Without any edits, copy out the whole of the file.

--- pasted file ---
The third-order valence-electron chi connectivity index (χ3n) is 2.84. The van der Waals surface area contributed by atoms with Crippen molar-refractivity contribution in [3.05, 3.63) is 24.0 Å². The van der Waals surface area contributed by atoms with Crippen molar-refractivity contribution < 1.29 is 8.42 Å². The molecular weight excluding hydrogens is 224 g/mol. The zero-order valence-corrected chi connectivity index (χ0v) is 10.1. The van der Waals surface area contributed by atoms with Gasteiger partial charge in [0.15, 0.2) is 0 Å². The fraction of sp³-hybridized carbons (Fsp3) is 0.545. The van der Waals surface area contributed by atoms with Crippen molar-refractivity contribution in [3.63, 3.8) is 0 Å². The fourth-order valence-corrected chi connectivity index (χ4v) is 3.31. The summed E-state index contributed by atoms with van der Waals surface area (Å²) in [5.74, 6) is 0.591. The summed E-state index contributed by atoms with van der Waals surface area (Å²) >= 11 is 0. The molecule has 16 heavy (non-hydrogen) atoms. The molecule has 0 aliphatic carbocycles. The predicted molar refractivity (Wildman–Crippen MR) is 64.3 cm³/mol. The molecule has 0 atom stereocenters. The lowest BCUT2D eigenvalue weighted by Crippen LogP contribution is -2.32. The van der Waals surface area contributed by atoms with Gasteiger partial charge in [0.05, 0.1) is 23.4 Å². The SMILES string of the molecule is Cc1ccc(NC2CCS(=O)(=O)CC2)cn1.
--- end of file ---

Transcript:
The third-order valence-electron chi connectivity index (χ3n) is 2.84. The van der Waals surface area contributed by atoms with Crippen molar-refractivity contribution in [3.05, 3.63) is 24.0 Å². The van der Waals surface area contributed by atoms with Crippen molar-refractivity contribution < 1.29 is 8.42 Å². The molecular weight excluding hydrogens is 224 g/mol. The zero-order valence-corrected chi connectivity index (χ0v) is 10.1. The van der Waals surface area contributed by atoms with Gasteiger partial charge in [0.15, 0.2) is 0 Å². The fraction of sp³-hybridized carbons (Fsp3) is 0.545. The van der Waals surface area contributed by atoms with Crippen molar-refractivity contribution in [3.63, 3.8) is 0 Å². The fourth-order valence-corrected chi connectivity index (χ4v) is 3.31. The summed E-state index contributed by atoms with van der Waals surface area (Å²) in [5.74, 6) is 0.591. The summed E-state index contributed by atoms with van der Waals surface area (Å²) >= 11 is 0. The molecule has 16 heavy (non-hydrogen) atoms. The molecule has 0 aliphatic carbocycles. The predicted molar refractivity (Wildman–Crippen MR) is 64.3 cm³/mol. The molecule has 0 atom stereocenters. The lowest BCUT2D eigenvalue weighted by Crippen LogP contribution is -2.32. The van der Waals surface area contributed by atoms with Gasteiger partial charge in [0.05, 0.1) is 23.4 Å². The SMILES string of the molecule is Cc1ccc(NC2CCS(=O)(=O)CC2)cn1.